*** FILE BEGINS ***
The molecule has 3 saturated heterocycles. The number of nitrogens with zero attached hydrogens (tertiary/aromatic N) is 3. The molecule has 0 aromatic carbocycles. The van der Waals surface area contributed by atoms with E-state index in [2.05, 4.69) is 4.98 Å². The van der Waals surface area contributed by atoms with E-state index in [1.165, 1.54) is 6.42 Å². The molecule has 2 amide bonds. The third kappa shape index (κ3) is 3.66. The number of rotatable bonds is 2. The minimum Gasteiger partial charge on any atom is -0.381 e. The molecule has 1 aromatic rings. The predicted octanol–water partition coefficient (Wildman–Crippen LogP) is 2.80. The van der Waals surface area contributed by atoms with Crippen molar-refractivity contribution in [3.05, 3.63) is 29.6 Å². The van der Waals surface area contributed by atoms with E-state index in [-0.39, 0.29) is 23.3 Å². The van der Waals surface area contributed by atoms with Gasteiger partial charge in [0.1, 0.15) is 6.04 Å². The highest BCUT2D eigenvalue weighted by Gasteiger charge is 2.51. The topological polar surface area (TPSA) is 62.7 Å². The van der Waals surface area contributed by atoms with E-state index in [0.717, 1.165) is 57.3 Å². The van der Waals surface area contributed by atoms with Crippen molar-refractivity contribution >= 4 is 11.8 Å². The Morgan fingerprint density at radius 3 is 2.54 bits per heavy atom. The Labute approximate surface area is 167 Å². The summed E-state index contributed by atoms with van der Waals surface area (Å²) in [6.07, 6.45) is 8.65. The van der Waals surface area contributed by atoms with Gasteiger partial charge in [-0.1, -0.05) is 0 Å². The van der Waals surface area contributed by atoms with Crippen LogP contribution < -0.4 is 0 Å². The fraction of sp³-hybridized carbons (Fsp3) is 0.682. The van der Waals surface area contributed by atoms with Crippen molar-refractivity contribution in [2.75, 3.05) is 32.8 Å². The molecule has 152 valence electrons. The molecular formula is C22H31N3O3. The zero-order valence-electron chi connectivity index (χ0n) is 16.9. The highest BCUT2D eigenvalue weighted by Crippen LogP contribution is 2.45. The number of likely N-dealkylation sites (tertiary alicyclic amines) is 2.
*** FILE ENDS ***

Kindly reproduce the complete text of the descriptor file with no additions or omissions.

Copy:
The molecule has 3 saturated heterocycles. The number of nitrogens with zero attached hydrogens (tertiary/aromatic N) is 3. The molecule has 0 aromatic carbocycles. The van der Waals surface area contributed by atoms with E-state index in [2.05, 4.69) is 4.98 Å². The van der Waals surface area contributed by atoms with E-state index in [1.165, 1.54) is 6.42 Å². The molecule has 2 amide bonds. The third kappa shape index (κ3) is 3.66. The number of rotatable bonds is 2. The minimum Gasteiger partial charge on any atom is -0.381 e. The molecule has 1 aromatic rings. The predicted octanol–water partition coefficient (Wildman–Crippen LogP) is 2.80. The van der Waals surface area contributed by atoms with Crippen molar-refractivity contribution in [3.05, 3.63) is 29.6 Å². The van der Waals surface area contributed by atoms with E-state index in [-0.39, 0.29) is 23.3 Å². The van der Waals surface area contributed by atoms with Gasteiger partial charge in [0.1, 0.15) is 6.04 Å². The highest BCUT2D eigenvalue weighted by Gasteiger charge is 2.51. The topological polar surface area (TPSA) is 62.7 Å². The van der Waals surface area contributed by atoms with E-state index in [0.717, 1.165) is 57.3 Å². The van der Waals surface area contributed by atoms with Crippen molar-refractivity contribution >= 4 is 11.8 Å². The Morgan fingerprint density at radius 3 is 2.54 bits per heavy atom. The Labute approximate surface area is 167 Å². The summed E-state index contributed by atoms with van der Waals surface area (Å²) in [6.07, 6.45) is 8.65. The van der Waals surface area contributed by atoms with Gasteiger partial charge in [-0.1, -0.05) is 0 Å². The van der Waals surface area contributed by atoms with Crippen LogP contribution < -0.4 is 0 Å². The fraction of sp³-hybridized carbons (Fsp3) is 0.682. The van der Waals surface area contributed by atoms with Crippen molar-refractivity contribution in [2.75, 3.05) is 32.8 Å². The molecule has 152 valence electrons. The molecular formula is C22H31N3O3. The zero-order valence-electron chi connectivity index (χ0n) is 16.9. The highest BCUT2D eigenvalue weighted by Crippen LogP contribution is 2.45. The number of likely N-dealkylation sites (tertiary alicyclic amines) is 2.